The best thing social media can offer any author is a way to connect with influential voices who are currently talking about your subject, and letting people share your content and ideas with one another. The first point is about connecting your book with the people that can spread the word to all the right audiences. The second is about letting your readers and people who like the book spread the word about it. I would say that for any author, the trick is to try and focus on both of these pieces.
6. Can you quantify the results from using SM?
For me, the biggest benefit was obviously landing a six figure book deal … but more than that has been the ability to connect with more people and share the authentic story behind my book. I have never accepted advertising on my personal blog, so the results are more about reputation, speaking invitations and big things like the book deal. Putting all of those things together, I would say that starting my blog over three years ago was a best decision of my career.
7. What’s the problem with most blogs by book authors today? Do you think many of them lack a personality?
I wouldn’t say they lack a personality, but I think the temptation for many authors is to think about a book website and blog a bit more logically than they probably need to. My book site, for example, does have a blog and the general book information, but I also have a “Making of PNI” section where I share rejected cover designs, my original book proposal that I used to sell the deal, sketches of drawings that made it into the book and even a photo of me holding my week old baby in one hand while he was sleeping and making final edits on my book on the laptop with the other. All of it is meant to give people an inside look at the book and let them know that it is not faceless (and neither am I). I’m a real person that spent time writing the book and I’m approachable. Ideally, a blog should do that, and combine it with more current commentary that can help to keep your book fresh.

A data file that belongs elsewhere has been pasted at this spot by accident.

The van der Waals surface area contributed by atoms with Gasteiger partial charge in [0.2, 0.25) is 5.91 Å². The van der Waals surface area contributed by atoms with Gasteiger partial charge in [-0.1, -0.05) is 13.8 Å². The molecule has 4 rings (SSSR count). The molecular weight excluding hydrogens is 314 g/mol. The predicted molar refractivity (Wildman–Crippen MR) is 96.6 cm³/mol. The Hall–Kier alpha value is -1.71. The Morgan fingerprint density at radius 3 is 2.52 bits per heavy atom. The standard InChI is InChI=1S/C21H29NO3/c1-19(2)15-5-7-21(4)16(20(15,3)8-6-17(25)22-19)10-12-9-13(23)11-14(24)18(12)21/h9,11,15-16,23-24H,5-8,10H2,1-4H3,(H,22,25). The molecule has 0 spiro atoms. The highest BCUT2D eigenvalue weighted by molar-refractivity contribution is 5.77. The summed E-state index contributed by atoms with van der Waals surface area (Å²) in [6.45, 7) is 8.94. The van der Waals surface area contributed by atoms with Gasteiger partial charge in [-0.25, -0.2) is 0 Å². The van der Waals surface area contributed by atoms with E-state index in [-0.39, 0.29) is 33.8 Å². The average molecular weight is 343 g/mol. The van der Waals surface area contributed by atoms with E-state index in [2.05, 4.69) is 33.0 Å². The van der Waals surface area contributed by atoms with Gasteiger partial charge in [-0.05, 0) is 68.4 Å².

8. Before the PNI Book was ever released, you had a personal blog. How much did that blog help you in the creation of the book itself?
The blog was of great benefit in getting the book deal, as I shared above … but when it came to writing the book, I used surprisingly little of my blog content. Readers of my blog will find that there is only one thing repeated from my blog in the book, and that’s the well trafficked Social Media Optimization post. When it came to writing the book and the flow of it, I found that my blog content didn’t naturally fit and wrote most of the book from scratch.
9. I see you are using WordPress for the PNI website as opposed to Typepad for your personal blog? I recently wrote a primer on why I believe authors should use WP as their web publishing platform of choice so I’m glad to see that you are using it.
I am a fan of both, actually … and I use Typepad for my personal blog. To be honest, the main reason for choosing WordPress was that with the customization I wanted, the designer I was working with was going to have an easier time getting WordPress to work. I think that’s the main advantage that most developers and creators of sites and blogs are finding with WordPress – its flexibility.